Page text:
Banjo Location App Takes You to the Olympics From Anywhere in the World
Banjo is a mobile social discovery app that aggregates photos, statuses and tweets tagged with locations.
That’s great and all, but how many people really have that many friends who even post location-tagged updates? And how often do you want to receive random pings from strangers who saw that you just posted a photo at a nearby place?
But here’s one way Banjo could shine: It’s launching a new “trending places” feature, where users can quickly navigate to any place in the world where a flurry of updates are being posted. You can imagine this being useful for planned and unplanned major events, from festivals to natural disasters.
The first showcase for trending places starts this week at the London Olympics, and there’s a new version of Banjo released today that includes the feature.
So, from anywhere in the world, you can open up Banjo on iPhone or Android and check out photos and posts associated with each Olympic venue and sport.
On Friday, when you turn on the television to watch the opening ceremonies, you could also load up the Banjo app to see all the athlete and fan photos from within the Olympic Stadium.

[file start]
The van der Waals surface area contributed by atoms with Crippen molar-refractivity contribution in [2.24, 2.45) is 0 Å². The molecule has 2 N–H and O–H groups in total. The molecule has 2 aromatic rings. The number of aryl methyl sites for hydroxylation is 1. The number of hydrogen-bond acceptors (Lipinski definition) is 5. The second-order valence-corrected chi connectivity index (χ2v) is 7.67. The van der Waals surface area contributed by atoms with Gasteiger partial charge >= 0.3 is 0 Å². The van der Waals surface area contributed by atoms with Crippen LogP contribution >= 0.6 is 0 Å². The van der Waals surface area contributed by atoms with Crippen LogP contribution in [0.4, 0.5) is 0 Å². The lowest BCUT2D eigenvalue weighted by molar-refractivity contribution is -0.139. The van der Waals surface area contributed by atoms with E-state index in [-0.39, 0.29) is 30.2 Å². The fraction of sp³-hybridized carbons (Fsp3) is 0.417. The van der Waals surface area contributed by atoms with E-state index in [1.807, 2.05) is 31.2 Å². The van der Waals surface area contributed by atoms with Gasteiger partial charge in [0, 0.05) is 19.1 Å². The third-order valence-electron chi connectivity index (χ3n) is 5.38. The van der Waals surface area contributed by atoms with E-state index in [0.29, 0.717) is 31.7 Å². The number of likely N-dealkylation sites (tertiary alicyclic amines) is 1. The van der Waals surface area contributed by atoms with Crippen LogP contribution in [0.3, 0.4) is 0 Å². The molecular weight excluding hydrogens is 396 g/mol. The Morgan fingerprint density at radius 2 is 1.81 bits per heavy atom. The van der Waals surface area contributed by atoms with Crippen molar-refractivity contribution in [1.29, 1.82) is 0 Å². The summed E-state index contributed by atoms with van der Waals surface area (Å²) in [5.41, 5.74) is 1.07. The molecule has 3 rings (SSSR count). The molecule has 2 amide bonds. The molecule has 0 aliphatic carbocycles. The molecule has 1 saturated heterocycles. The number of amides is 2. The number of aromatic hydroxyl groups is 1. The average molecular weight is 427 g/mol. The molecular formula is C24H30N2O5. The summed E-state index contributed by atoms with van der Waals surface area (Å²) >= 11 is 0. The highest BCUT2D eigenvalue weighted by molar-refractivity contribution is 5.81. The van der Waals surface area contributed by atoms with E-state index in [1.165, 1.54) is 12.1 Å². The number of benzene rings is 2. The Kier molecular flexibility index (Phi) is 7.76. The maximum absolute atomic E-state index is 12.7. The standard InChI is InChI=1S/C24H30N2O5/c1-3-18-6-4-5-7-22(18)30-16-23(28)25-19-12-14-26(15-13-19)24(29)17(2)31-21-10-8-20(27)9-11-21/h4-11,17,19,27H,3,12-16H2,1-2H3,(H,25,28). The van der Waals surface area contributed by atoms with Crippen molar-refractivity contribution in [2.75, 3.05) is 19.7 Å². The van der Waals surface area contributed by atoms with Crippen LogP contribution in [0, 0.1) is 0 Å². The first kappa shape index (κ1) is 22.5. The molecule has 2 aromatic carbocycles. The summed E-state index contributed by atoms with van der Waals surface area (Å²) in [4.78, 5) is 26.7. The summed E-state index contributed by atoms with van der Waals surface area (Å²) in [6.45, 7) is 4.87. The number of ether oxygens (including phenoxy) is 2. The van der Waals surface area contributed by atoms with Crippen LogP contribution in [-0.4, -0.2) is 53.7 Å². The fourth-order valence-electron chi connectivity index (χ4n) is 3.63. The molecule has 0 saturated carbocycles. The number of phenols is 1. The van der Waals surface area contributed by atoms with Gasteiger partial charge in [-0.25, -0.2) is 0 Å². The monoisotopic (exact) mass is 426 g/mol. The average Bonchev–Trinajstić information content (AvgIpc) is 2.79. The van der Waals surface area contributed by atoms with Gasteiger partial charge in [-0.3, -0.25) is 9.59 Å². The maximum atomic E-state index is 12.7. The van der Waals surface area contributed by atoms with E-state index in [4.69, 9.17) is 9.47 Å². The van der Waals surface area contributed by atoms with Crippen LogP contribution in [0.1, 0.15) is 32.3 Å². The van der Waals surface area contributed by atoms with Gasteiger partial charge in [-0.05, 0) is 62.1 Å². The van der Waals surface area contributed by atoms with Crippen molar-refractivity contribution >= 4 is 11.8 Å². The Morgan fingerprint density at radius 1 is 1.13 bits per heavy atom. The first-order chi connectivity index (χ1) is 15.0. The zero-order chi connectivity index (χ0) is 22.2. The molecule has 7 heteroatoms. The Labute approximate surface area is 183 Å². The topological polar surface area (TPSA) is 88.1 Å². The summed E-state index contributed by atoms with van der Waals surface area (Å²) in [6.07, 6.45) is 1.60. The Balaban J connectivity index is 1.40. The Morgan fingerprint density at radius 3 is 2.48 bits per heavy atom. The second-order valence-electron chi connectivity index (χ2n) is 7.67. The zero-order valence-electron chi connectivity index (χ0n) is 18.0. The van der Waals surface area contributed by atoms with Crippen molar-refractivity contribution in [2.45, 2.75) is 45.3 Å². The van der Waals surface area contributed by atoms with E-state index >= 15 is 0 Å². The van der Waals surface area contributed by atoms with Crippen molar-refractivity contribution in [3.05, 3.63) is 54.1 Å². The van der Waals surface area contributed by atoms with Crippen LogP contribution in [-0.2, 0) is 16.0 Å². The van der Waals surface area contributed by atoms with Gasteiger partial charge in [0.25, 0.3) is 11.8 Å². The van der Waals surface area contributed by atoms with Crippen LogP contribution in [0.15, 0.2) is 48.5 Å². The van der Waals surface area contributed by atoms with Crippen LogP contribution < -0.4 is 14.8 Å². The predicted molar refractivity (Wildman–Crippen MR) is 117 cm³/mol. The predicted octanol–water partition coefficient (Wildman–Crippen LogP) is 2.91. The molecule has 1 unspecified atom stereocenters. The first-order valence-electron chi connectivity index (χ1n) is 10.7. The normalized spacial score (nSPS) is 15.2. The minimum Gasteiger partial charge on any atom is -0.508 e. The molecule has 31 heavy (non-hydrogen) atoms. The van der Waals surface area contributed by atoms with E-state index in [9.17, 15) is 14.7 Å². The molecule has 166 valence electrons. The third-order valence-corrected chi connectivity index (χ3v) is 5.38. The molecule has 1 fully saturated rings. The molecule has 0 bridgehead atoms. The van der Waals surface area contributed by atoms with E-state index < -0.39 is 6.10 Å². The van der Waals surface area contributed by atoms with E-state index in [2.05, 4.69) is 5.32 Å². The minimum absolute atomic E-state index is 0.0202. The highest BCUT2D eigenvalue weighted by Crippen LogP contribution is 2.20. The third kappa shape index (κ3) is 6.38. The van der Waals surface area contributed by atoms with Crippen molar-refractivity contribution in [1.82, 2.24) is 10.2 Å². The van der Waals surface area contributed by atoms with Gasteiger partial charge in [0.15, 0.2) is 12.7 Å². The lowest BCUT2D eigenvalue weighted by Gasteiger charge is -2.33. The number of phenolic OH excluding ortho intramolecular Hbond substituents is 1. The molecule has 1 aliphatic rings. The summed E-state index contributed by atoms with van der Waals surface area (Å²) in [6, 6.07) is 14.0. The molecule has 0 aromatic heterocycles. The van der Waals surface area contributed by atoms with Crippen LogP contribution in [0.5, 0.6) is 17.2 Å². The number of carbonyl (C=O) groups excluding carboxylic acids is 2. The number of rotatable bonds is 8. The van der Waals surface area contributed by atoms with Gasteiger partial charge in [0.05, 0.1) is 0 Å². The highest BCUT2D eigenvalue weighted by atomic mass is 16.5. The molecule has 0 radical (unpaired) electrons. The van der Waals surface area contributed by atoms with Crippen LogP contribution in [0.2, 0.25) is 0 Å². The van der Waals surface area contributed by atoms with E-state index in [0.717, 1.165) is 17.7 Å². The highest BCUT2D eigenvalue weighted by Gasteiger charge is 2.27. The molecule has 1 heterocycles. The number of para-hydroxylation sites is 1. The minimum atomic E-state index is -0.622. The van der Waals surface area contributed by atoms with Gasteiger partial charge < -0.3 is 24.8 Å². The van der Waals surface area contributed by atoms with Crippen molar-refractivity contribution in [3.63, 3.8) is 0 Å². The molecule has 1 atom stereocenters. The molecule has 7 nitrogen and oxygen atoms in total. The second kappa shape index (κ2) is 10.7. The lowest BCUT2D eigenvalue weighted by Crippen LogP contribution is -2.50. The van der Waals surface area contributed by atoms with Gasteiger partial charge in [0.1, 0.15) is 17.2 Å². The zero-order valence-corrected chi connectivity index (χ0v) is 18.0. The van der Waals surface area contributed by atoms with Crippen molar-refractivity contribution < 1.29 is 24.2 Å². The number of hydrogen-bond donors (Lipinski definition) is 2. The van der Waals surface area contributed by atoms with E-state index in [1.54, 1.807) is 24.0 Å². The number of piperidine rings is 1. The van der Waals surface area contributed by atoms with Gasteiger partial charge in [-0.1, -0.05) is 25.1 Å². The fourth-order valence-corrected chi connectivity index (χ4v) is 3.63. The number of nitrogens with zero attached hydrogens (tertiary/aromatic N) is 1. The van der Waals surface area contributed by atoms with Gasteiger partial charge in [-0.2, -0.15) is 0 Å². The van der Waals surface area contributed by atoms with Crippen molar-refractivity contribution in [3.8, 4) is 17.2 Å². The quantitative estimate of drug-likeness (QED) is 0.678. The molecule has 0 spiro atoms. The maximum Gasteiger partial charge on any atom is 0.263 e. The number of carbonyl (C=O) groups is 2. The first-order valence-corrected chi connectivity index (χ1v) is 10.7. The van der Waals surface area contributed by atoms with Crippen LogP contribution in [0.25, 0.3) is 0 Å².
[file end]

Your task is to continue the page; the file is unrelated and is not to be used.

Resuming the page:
The charm is that you don’t have to know who to follow in advance, and that anything geo-tagged to that place and time is highly likely to be relevant.
You could kind of think of Banjo as a “place browser,” where you can zoom all over the world and see what people are posting in that moment. That includes posts from Twitter, Facebook, Foursquare, Instagram and LinkedIn (though I can’t imagine many athletes will be live-updating their resumes).
With this update, Banjo is “really becoming less about the here and more about the there,” said Damien Patton, CEO of Redwood City, Calif.-based Banjo.
Banjo is a year-old product with two million registered users. For now, trending topics and places are global, but soon they’ll be personalized, Patton said.
Banjo users who leave the app running currently get notified about five times per month when it determines that there’s relevant content or people nearby, according to Patton. Also this week, Banjo is bringing on one of its first brand partners, Westfield Shopping Malls, which will alert users who are actually at the Olympics about Wi-Fi and charging stations via push notifications.